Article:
You want to find and follow scientists who’ve published research over the years that does not tell a clean story. “Our goal is to disprove our models,” Kaeberlein said. Scientific findings and views should zig and zag as their careers – and science – progress.

Follow scientists who write and talk publicly about new evidence that’s convinced them to reevaluate their own positions. Who embrace the inherent messiness of science – that’s the hallmark of an honest researcher.

The flipside is a very linear publishing history. Some scientists have a pet theory they’ve managed to support with more and more evidence over time, like a bricklayer gradually, flawlessly building the prettiest house in the neighborhood. Too pretty.

There’s a dark side to this charming simplicity: scientists sometimes try and succeed at engineering the very findings they’re hoping to get, said Charles Brenner, a biochemist at City of Hope National Medical Center.

These scientists “try to prove their model and ignore data that doesn’t fit their model because everybody likes a clean story,” Kaeberlein said. “People want to become famous,” said Samuel Klein, a biologist at Washington University. “So there’s always that bias to try to get positive results.”

Don’t overvalue credentials

Just because a scientist works at a top university doesn’t mean they’re completely trustworthy. “The institution means almost nothing,” Kaeberlein said.

Same goes for publishing in top journals, Kaeberlein added. “There’s an incentive structure that favors poor quality science and irreproducible results in high profile journals.”

Traditional proxies for credibility aren’t quite as reliable these days. Shortcuts don’t cut it anymore; you’ve got to scrutinize the actual research the scientist is producing. “You have to look at the literature and try to interpret it for yourself,” said Rafael de Cabo, a scientist at the National Institute on Aging, run by the U.S. National Institutes of Health. Or find journalists you trust to distill this information for you, Klein suggested.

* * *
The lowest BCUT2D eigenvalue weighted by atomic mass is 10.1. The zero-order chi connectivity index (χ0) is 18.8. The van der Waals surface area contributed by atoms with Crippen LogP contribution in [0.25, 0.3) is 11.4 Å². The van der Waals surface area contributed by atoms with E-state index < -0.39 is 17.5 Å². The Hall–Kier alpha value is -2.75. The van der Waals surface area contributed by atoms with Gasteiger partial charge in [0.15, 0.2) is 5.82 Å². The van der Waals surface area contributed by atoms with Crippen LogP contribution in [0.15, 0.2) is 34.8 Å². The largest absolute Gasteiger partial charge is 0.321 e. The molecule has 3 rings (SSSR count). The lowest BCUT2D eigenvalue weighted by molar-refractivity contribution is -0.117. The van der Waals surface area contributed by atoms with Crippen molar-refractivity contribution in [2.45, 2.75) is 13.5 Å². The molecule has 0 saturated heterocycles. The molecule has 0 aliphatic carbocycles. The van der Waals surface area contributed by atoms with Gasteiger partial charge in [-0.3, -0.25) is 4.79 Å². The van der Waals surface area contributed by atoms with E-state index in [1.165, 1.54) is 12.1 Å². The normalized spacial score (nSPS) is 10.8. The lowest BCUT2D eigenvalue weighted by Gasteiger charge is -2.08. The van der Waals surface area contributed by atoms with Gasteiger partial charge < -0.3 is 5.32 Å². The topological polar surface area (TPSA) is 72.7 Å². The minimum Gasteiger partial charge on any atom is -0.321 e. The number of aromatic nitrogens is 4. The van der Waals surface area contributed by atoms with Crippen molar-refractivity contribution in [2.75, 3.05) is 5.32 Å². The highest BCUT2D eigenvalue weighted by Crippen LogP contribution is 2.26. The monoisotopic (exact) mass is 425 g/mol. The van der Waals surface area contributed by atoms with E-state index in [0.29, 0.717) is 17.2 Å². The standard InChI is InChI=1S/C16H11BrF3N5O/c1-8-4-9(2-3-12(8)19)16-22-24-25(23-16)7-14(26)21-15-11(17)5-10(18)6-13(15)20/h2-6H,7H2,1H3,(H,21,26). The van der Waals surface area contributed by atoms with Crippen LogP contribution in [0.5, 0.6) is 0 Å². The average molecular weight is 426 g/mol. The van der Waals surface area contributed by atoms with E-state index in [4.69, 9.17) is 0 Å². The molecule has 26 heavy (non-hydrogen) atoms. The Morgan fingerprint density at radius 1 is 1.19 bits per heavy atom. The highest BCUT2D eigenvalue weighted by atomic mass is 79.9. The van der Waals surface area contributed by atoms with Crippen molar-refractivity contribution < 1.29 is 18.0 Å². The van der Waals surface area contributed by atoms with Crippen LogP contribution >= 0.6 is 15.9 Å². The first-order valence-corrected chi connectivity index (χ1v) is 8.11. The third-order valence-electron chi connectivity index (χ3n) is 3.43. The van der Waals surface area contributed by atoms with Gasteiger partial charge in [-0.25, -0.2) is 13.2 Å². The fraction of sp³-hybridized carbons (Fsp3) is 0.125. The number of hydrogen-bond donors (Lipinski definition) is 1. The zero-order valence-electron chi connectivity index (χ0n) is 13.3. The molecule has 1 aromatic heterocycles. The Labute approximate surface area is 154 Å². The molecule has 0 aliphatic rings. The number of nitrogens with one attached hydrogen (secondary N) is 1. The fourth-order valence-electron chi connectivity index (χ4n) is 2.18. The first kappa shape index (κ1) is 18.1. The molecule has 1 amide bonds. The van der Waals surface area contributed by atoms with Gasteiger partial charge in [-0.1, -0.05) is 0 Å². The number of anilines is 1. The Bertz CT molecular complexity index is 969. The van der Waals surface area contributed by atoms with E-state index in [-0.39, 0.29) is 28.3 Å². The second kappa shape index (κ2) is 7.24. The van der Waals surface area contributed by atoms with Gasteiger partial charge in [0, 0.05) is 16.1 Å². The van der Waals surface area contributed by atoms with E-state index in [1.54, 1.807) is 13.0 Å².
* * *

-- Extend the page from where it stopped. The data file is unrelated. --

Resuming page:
Consider company ties

Companies can help scientists bring their research to the public more directly and efficiently than the slower grind of academia, where “the opportunities and challenges weren’t big enough for me,” said Kaeberlein, who left the University of Washington earlier this year.

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“It’s generally not universities that can take technology through what we call the valley of death,” Brenner said. “There are rewards associated with taking risks.”

Many scientists are upfront about their financial conflicts of interest – sometimes out of necessity. “At a place like Duke, our conflicts of interest are very closely managed, said Matthew Hirschey, who researchers metabolism at Duke’s Molecular Physiology Institute. “We have to be incredibly explicit about our partnerships.”

But the willingness to disclose conflicts doesn’t necessarily mean the scientist is any less biased. Those conflicts can still affect their views and outcomes of their research, said Johnston, the Hastings bioethicist.

“The proof is in the pudding, and it’s got to be done by people who are not vested in making money off the results,” Klein said. Worth noting: even if scientists eschew companies, they’re almost always financially motivated to get grants for their research.

Bottom line: lots of scientists work for and with companies, and many are highly trustworthy leaders in their fields. But if a scientist is in thick with companies and checks some of the other boxes on this list, their views and research may be compromised.

This article appeared on, a publisher of award-winning journalism about scientific innovation, ethics, and the future of humanity.